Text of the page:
A mixed thematic analysis approach will be used.54 Each of the 10 clinical sites will be analysed separately as an individual case study using a deductive approach based on the conceptual model (figure 1), as well as an inductive approach based on emergent constructs. A case history will be reported, guided by the constructs of the conceptual model (figure 1). Subsequent to individual analysis of the 10 cases, a comparison between the cases will be performed using a descriptive and interpretative matrix.54 This approach allows systematic comparison among cases and among units of analysis. Analytical techniques specific to case study research will be used as described in55 including pattern comparison, research of competing explanations and construction of explanations. Qualitative data will be managed using multisite NVivo V.12 server software (QSR International).
To evaluate the influence of the context of implementation on the outcomes of the intervention, clinical data on services use and quantitative data extracted from the patient self-administered questionnaires will be analysed using descriptive statistics. Quantitative data will be analysed first and then interpreted in integration with qualitative data and the intervention fidelity evaluation described above, rather than trying to calculate non-biased quantitative effects.73 Regression models will be developed to evaluate the relationships between intervention fidelity, patient characteristics, the constructs of the conceptual model reflecting the contextual elements of the intervention and the outcomes of the intervention. This will be done using SPSS V.26. An incremental cost-effectiveness/utility ratio74 will be calculated using data collected on costs and QALY before and after implementation of the CM intervention. Multivariate parametric analyses with bootstrap replications will be conducted together with cost-effectiveness acceptability curves.75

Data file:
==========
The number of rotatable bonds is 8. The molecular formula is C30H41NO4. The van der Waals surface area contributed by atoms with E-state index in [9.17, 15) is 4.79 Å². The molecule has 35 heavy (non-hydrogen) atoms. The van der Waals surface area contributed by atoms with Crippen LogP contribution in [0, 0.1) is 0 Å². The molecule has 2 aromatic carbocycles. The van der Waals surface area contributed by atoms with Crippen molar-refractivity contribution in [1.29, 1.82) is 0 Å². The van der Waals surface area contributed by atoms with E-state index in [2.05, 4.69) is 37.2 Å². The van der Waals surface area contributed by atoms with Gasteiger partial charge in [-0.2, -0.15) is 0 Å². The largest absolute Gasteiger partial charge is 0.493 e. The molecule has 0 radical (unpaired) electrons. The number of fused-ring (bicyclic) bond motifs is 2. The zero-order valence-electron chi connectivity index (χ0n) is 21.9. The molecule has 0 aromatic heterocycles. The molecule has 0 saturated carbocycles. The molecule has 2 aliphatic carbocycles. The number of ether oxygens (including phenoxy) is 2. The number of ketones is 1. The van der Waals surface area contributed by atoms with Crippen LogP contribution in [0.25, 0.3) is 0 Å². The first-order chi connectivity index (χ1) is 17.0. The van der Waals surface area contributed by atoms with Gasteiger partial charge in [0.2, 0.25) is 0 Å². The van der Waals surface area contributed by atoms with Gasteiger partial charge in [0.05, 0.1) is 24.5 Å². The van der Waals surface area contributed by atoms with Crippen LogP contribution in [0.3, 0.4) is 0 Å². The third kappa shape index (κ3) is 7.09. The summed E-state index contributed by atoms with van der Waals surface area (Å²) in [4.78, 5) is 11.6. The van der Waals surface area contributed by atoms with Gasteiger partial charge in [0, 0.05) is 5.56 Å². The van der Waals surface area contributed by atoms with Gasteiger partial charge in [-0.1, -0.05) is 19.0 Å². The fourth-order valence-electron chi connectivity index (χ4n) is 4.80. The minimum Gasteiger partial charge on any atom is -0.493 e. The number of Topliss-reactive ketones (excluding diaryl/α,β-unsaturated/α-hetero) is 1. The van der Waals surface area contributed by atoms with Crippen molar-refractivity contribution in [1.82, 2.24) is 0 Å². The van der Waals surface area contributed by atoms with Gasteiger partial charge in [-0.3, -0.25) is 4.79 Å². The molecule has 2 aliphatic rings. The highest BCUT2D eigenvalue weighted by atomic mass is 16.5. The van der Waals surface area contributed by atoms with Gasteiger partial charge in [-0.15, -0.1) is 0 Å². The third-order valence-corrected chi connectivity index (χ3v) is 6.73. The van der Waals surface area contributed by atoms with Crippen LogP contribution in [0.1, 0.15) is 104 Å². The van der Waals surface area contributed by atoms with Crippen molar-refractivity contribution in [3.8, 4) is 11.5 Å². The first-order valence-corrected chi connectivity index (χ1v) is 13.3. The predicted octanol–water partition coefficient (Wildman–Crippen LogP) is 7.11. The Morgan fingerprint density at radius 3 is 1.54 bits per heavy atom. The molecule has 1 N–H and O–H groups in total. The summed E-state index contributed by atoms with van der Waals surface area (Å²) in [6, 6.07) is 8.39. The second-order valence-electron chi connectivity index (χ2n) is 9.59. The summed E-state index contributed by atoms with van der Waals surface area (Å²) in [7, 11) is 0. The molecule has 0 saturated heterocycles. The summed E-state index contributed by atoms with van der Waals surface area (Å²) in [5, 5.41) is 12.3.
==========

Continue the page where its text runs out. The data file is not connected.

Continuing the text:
CM is a promising approach to delivering care to patients with chronic illnesses and complex care needs, but little is known about its implementation in a primary care setting.21 As an intervention composed of multiple components and steps that will be implemented in multiple sites, CM is an example of a complex, context-dependent intervention.76 Identifying and analysing the contextual determinants across a variety of sites is necessary to understand how the intervention can produce its intended outcomes.77 An implementation analysis achieves a deeper understanding of the conditions that are most likely to lead to the successful implementation of the core components of the intervention.56 It serves to identify variation in outcomes associated with different contexts and to identify implementation problems.73 An implementation analysis can reveal how an intervention causes change in a particular context and highlights an intervention’s strengths and weaknesses in relation to intended outcomes.56
This research will detail the steps involved in implementing the four main components of the CM intervention at different clinical sites and will identify barriers and facilitators to implementation, providing the opportunity to address potential problems and to refine the intervention. This context of implementation which will be further understood through a detailed, theoretically based approach to the identification and analysis of the macro, meso and microlevel determinants of implementation.18 32 The implementation process will be studied, highlighting the development and change across time of the steps required to implement the intervention in various contexts. This research will respond to some of the most important issues raised in recent publications on CM for frequent users of healthcare services with chronic illnesses and complex care needs,21 23 24 26 by contributing to the understanding of how to implement this intervention in different primary care contexts in a cost-effective way that improves patient reported outcomes and healthcare use, while ensuring the well-being of the care team.